Medical comorbidities may impact the proteomics of MCI and AD, which lend support for a precision medicine approach to treating this disease.
We developed a decision analytic model to evaluate the impact of a preoperative Staphylococcus aureus decolonization bundle on surgical site infections (SSIs), health-care–associated costs (HCACs), and deaths due to SSI.
Our model population comprised US adults undergoing elective surgery. We evaluated 3 self-administered preoperative strategies: (1) the standard of care (SOC) consisting of 2 disinfectant soap showers; (2) the “test-and-treat” strategy consisting of the decolonization bundle including chlorhexidine gluconate (CHG) soap, CHG mouth rinse, and mupirocin nasal ointment for 5 days) if S. aureus was found at any of 4 screened sites (nasal, throat, axillary, perianal area), otherwise the SOC; and (3) the “treat-all” strategy consisting of the decolonization bundle for all patients, without S. aureus screening. Model parameters were derived primarily from a randomized controlled trial that measured the efficacy of the decolonization bundle for eradicating S. aureus.
Under base-case assumptions, the treat-all strategy yielded the fewest SSIs and the lowest HCACs, followed by the test-and-treat strategy. In contrast, the SOC yielded the most SSIs and the highest HCACs. Consequently, relative to the SOC, the average savings per operation was $217 for the treat-all strategy and $123 for the test-and-treat strategy, and the average savings per per SSI prevented was $21,929 for the treat-all strategy and $15,166 for the test-and-treat strategy. All strategies were sensitive to the probability of acquiring an SSI and the increased risk if SSI if the patient was colonized with SA.
We predict that the treat-all strategy would be the most effective and cost-saving strategy for preventing SSIs. However, because this strategy might select more extensively for mupirocin-resistant S. aureus and cause more medication adverse effects than the test-and-treat approach or the SOC, additional studies are needed to define its comparative benefits and harms.
To determine the efficacy in eradicating Staphylococcus aureus (SA) carriage of a 5-day preoperative decolonization bundle compared to 2 disinfectant soap showers, with both regimens self-administered at home.
Open label, single-center, randomized clinical trial.
Ambulatory orthopedic, urologic, neurologic, colorectal, cardiovascular, and general surgery clinics at a tertiary-care referral center in the United States.
Patients at the University of Minnesota Medical Center planning to have elective surgery and not on antibiotics.
Consenting participants were screened for SA colonization using nasal, throat, axillary, and perianal swab cultures. Carriers of SA were randomized, stratified by methicillin resistance status, to a decolonization bundle group (5 days of nasal mupirocin, chlorhexidine gluconate [CHG] bathing, and CHG mouthwash) or control group (2 preoperative showers with antiseptic soap). Colonization status was reassessed preoperatively. The primary endpoint was absence of SA at all 4 screened body sites.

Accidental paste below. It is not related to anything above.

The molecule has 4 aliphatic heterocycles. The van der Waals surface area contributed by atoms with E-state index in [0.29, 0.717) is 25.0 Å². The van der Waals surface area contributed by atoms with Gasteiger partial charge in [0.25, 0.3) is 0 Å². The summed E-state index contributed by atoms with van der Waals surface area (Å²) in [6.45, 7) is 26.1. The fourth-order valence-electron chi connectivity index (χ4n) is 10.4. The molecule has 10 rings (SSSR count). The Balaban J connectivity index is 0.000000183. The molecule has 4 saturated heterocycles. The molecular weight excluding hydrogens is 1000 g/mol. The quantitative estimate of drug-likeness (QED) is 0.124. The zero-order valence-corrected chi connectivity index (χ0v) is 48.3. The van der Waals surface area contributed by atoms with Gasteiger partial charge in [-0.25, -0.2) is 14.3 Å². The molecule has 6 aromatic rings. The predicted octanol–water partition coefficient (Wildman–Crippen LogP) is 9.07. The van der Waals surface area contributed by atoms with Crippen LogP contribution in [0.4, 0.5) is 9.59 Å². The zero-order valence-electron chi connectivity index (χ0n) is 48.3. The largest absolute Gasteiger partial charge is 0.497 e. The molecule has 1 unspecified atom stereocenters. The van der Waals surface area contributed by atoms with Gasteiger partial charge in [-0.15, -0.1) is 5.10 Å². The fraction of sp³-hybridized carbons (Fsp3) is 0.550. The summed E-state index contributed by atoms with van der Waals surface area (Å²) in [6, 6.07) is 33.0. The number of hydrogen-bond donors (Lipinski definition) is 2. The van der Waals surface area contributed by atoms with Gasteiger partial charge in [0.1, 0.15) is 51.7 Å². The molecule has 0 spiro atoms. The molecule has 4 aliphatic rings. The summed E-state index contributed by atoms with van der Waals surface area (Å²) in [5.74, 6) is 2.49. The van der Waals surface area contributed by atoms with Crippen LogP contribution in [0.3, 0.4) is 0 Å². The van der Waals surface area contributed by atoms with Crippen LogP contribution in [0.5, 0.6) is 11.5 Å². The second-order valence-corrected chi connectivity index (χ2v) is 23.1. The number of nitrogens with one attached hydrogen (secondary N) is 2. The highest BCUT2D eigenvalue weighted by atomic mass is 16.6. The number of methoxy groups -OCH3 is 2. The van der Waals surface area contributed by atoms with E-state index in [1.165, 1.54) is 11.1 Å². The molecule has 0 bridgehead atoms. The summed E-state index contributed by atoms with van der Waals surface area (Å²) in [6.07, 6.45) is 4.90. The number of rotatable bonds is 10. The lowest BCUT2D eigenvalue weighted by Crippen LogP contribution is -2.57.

Of 427 participants screened between August 31, 2011, and August 9, 2016, 127 participants (29.7%) were SA carriers. Of these, 121 were randomized and 110 were eligible for efficacy analysis (57 decolonization bundle group, 53 control group). Overall, 90% of evaluable participants had methicillin-susceptible SA strains. Eradication of SA at all body sites was achieved for 41 of 57 participants (71.9%) in the decolonization bundle group and for 13 of 53 participants (24.5%) in the control group, a difference of 47.4% (95% confidence interval [CI], 29.1%–65.7%; P<.0001).
An outpatient preoperative antiseptic decolonization bundle aimed at 4 body sites was significantly more effective in eradicating SA than the usual disinfectant showers (ie, the control).
This study explored the combined impact of depression and inflammation on memory functioning among Mexican-American adults and elders.
Data were analyzed from 381 participants of the Health and Aging Brain study among Latino Elders (HABLE). Fasting serum samples were collected and assayed in duplicate using electrochemiluminesce on the SECTOR Imager 2400A from Meso Scale Discovery. Positive DepE (depression endophenotype) was codified as any score >1 on a five-point scale based on the GDS-30. Inflammation was determined by TNFα levels and categorized by tertiles (1st, 2nd, 3rd). WMS-III LMI and LMII as well as CERAD were utilized as measures of memory. ANOVAs examined group differences between positive DepE and inflammation tertiles with neuropsychological scale scores as outcome variables. Logistic regressions were used to examine level of inflammation and DepE positive status on the risk for MCI.
Positive DepE as well as higher inflammation were both independently found to be associated with lower memory scores. Among DepE positive, those who were high in inflammation (3rd tertile) were found to perform significantly worse on WMS-III LM I (F = 4.75, p = 0.003), WMS-III LM II (F = 8.18, p < 0.001), and CERAD List Learning (F = 17.37, p < 0.001) when compared to those low on inflammation (1st tertile). The combination of DepE positive and highest tertile of inflammation was associated with increased risk for MCI diagnosis (OR = 6.06; 95% CI = 3.9–11.2, p < 0.001).